It's time to get smarter about exams

Asian school kids. Photo Credit: Debdatta Chakraborty

 

When the Chinese invented exams over a thousand years ago, and the British copied them in the nineteenth century to select people for the Civil Service, they were a wonderful innovation. A way to ensure a more meritocratic society, to objectify knowledge and aptitude that as a result of standardisation allowed meritocracy to spread.

Of course they weren't perfect then and they are not perfect today. And, while we can continuously improve them and make them better, they'll never be perfect because they can only ever be a proxy for what people know at a point in time. Assessing everything that someone knows or can do, would take as long as it took to learn it in the first place.

The problem however, is that people too often see exams as more than that; too often they are seen not as one important indicator among many, but as the sum total definition of knowledge and ability, a binary predictor of success or failure in life.

Perhaps that's bound to happen in a more transparent and competitive society. Of more concern however, is when the education establishment itself also begins to define all worthwhile learning only in terms of exam results. That is a far bigger problem, because then the examination tail begins to wag the education dog.

School accountability systems can do a very effective job in holding teachers to account. But they can also distort behaviour in ways that are counter-productive. An accountability system that is too heavily focused on exam results leads to good teaching being defined primarily in terms of those test results; to an ability to teach to the test.

Over the years we've seen a growing tendency in this country to hire and fire teachers and to put school leadership teams under immense pressure on the basis primarily of exam results. This tendency is damaging. It squeezes the creativity and innovation out of teaching and the joy out of learning. It does not help our children acquire all the knowledge they really need.

Of course exams are an important indicator, but the irony is that those confident schools that give them less emphasis often do better in them than less confident schools which focus solely on exam technique. School accountability systems should be developed in ways that take into account the fact that the pressure they exert can have the reverse effect to the one intended.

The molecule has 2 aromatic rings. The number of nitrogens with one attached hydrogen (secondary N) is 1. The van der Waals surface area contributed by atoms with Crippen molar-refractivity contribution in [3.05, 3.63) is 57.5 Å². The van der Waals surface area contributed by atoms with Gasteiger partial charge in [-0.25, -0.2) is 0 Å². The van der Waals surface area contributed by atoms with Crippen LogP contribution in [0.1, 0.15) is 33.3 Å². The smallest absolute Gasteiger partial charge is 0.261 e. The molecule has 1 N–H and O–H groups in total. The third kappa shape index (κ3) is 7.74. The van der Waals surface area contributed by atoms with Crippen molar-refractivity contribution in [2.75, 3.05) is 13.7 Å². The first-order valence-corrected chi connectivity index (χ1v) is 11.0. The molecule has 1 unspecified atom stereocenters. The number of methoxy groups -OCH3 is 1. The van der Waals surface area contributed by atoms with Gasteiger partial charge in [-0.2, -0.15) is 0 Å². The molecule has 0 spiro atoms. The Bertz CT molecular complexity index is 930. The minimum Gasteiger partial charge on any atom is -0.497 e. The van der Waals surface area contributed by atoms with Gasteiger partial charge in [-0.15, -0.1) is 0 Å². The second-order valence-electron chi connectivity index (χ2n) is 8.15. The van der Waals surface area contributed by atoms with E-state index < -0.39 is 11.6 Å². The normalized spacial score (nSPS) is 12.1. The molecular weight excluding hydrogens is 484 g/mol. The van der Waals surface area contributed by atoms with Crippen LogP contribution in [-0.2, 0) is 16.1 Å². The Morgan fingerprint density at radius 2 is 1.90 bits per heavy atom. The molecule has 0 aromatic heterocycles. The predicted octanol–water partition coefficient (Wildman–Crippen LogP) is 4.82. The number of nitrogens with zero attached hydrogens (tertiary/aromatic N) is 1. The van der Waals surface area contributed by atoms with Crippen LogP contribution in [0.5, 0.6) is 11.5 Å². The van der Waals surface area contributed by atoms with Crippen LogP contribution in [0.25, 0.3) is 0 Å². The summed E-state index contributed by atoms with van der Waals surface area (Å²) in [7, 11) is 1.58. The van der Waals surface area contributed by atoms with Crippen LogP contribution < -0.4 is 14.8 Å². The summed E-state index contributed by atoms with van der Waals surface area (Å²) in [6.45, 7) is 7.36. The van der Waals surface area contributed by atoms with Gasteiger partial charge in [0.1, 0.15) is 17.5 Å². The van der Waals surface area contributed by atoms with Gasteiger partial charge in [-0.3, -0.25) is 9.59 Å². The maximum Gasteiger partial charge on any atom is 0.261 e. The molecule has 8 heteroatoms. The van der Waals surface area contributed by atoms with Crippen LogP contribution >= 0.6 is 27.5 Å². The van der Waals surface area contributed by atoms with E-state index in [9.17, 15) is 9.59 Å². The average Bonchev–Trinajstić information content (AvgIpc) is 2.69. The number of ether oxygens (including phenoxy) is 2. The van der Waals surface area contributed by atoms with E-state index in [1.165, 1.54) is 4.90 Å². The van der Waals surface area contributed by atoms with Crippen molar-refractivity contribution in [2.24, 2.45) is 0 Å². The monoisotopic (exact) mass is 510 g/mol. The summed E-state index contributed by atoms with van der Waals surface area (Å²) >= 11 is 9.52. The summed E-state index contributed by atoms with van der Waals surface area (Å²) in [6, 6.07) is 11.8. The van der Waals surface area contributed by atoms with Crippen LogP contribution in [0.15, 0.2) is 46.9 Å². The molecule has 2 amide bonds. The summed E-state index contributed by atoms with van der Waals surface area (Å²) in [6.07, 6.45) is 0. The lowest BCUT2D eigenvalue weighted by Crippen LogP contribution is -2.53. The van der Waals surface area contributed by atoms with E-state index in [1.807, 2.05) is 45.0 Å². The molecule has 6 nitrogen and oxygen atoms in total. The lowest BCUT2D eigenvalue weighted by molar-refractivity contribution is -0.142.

In the UK, our new Progress Eight measure is a big improvement on what went before. But it should sit alongside a basket of other measures, independent of exam results. That might sound complicated, but that's the whole point; a good education provides a range of outcomes, not just one.

This is what parents want. In a recent Pearson report[1] published with Family Lives, a charity that supports families to improve the outcomes for over 1 million children each year, parents told us clearly that exam results were some way down their list when choosing a school for their child. They were more interested in their personal and social development, including how they'd fare in work and life after school. Parents also showed a clear desire to be updated regularly on their child’s learning and development throughout the academic year, instead of having a single, annual report summarising their child’s progress.

This view is also reflected strongly in the views of British industry. The latest CBI/Pearson Education & Skills Survey[2] finds that employers are looking for education, above all else, to be a better preparation for the workplace. This shouldn’t come as much of a surprise but employers believe, too often the emphasis is placed squarely on academic exam results as the only gauge of education achievement.

The report clearly shows that employers – in this instance over 300 CBI members reflecting an employee base of over 1.2 million – are looking for more rounded individuals with skills such as communication, team-working, grit and leadership. This more balanced approach supports more than just employment; it equips people to succeed socially too.

Students have spoken

Most significantly though, students themselves recognise the need for change. In a Pearson/Teach First survey[3] of students aged 14-21, young people expressed strong opinions about end of year exams not being the best way to assess learning. They felt their future rested arbitrarily on their performance on one given day.

When students talked about what assessment method worked best for them, most said they wanted confirmation they were learning the course material and staying on target. They consistently conveyed the need for regular feedback. There were concerns from some that the exam was more important than the learning; that delivering results counted more to some schools than understanding their personal hopes and ambitions.

Exam boards, government and school leaders have a great opportunity but also a responsibility, to work together to listen to what parents, employers and students tell us and to use these views to support teachers to rise above exam based performance measures, to reject a narrowing of curriculum around exams. We should reflect these views in how teachers are held to account, too. Exams alone are too crude a measure.

​Rod Bristow is​ President of Core Markets for Pearson, including Pearson's UK exam board

[1] A New Conversation with Parents: How can Schools Inform and Listen in a Digital Age: Pearson/Family Lives, 2011

[2] Inspiring Growth: CBI/Pearson Education and Skills Survey 2015

[3] My Education Report: Pearson, 2013